Thursday, November 18, 2010

In short: Killer Bees (2005)

aka Killing Bee

Original title: Satsujinbachi - kira bi

A gaggle of Japanese Girl Scouts and their lone male chaperone are happily going camping quite a few hours away from civilization, as if not one of them had ever seen a horror movie.

At first, it's all long, painful scenes of teenage squeeing and insufferably cutesy humour, but after some hours, the first of the kids is attacked by a mysterious insect (there will be some discussions if the killer animals are in fact bees or rather hornets - I'm saying they're bad CGI), and suffers from anaphylactic shock. Being a brilliant man of action, the chaperone is convinced the most intelligent action to take now will be loading the ill girl on his back while one other girl leads the way with a flashlight, and just leaving the rest of the teenagers alone with Mother Nature.

Naturally, the girls staying behind make the acquaintance of some friends of the grumpy digital insect that bit their friend, too. It doesn't look good for the future of the Girl Scout tradition in Japan.

If this short plot description makes you think this direct to DVD killer animal concoction sounds rather bland, you are right on the money. It's one of those films that consist of a lot of teenagers screaming and (if the audience is lucky) dying, a bit of crying and a whole lot of wandering through (at least quite pretty) woods and not much else.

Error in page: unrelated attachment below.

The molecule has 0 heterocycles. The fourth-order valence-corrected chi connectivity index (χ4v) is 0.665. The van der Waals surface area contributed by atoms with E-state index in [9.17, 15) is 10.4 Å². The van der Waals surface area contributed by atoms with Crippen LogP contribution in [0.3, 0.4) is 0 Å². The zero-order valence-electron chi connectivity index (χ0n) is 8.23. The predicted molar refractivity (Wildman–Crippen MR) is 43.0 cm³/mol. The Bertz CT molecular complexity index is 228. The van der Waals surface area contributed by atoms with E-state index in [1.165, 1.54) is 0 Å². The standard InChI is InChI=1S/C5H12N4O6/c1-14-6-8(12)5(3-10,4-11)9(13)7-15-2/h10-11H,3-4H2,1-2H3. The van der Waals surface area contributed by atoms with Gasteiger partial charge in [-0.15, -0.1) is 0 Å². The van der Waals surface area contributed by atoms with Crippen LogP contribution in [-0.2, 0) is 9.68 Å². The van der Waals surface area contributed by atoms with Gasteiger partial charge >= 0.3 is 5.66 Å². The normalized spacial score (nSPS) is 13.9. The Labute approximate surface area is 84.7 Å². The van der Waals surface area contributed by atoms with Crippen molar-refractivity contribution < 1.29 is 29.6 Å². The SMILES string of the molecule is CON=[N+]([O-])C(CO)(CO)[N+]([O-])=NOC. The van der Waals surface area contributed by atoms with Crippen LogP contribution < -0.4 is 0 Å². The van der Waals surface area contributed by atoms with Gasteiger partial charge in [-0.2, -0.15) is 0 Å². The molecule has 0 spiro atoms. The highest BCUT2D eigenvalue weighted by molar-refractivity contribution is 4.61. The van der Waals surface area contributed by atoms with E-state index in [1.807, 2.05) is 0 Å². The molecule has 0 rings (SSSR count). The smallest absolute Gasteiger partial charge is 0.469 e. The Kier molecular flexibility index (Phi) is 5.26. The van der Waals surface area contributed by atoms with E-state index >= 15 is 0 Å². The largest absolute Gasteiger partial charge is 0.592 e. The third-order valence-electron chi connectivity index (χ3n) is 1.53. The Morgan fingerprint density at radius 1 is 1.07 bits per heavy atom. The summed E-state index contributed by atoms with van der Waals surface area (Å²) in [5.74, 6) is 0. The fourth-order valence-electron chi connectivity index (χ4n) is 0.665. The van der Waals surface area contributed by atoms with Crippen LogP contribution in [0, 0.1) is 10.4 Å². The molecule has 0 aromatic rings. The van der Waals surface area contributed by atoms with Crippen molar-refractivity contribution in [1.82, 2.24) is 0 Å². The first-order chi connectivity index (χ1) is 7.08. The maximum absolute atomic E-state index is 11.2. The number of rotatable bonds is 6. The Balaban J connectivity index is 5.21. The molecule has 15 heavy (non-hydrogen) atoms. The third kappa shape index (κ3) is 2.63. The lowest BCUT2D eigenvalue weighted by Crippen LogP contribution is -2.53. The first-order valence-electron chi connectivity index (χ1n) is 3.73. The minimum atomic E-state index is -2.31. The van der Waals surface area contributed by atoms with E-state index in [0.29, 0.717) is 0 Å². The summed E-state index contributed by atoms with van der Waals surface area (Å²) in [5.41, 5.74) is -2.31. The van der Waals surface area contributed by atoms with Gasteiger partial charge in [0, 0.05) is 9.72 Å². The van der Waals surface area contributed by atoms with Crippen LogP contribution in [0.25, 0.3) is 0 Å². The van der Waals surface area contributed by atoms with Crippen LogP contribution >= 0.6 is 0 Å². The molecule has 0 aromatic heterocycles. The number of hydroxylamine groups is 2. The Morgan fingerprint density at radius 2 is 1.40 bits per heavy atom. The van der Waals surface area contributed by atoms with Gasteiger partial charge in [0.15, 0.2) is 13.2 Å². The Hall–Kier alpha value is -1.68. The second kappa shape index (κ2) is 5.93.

It's a bit of a shame, really, because the handful killer bee attack scenes are hilarious. Who knew that Japanese bees are sneaky like ninjas, often lone wolves like Solid Snake, have their own stalker cam, and know exactly which parts of a teenage body to attack for maximum deadliness? They also are active by day and by night and just love flying into fire.

Alas, we don't get to spend as much time with these true heroes of the film as I would have wished. Director Norihisa Yoshimura does seem to prefer crying teenagers to exciting CGI animals, which just possibly might be the wrong direction to take when the core of your film's cast consists of inexperienced actresses around the age of fifteen.

Friends of unconvincingly acted yet enthusiastic death scenes can look forward to a few moments of fun, as well as to a new reason not to scream when attacked by killer bees, but if one hopes for anything a bit more exciting (or just a bit more), one will be sorely disappointed by this particular killer insect movie.


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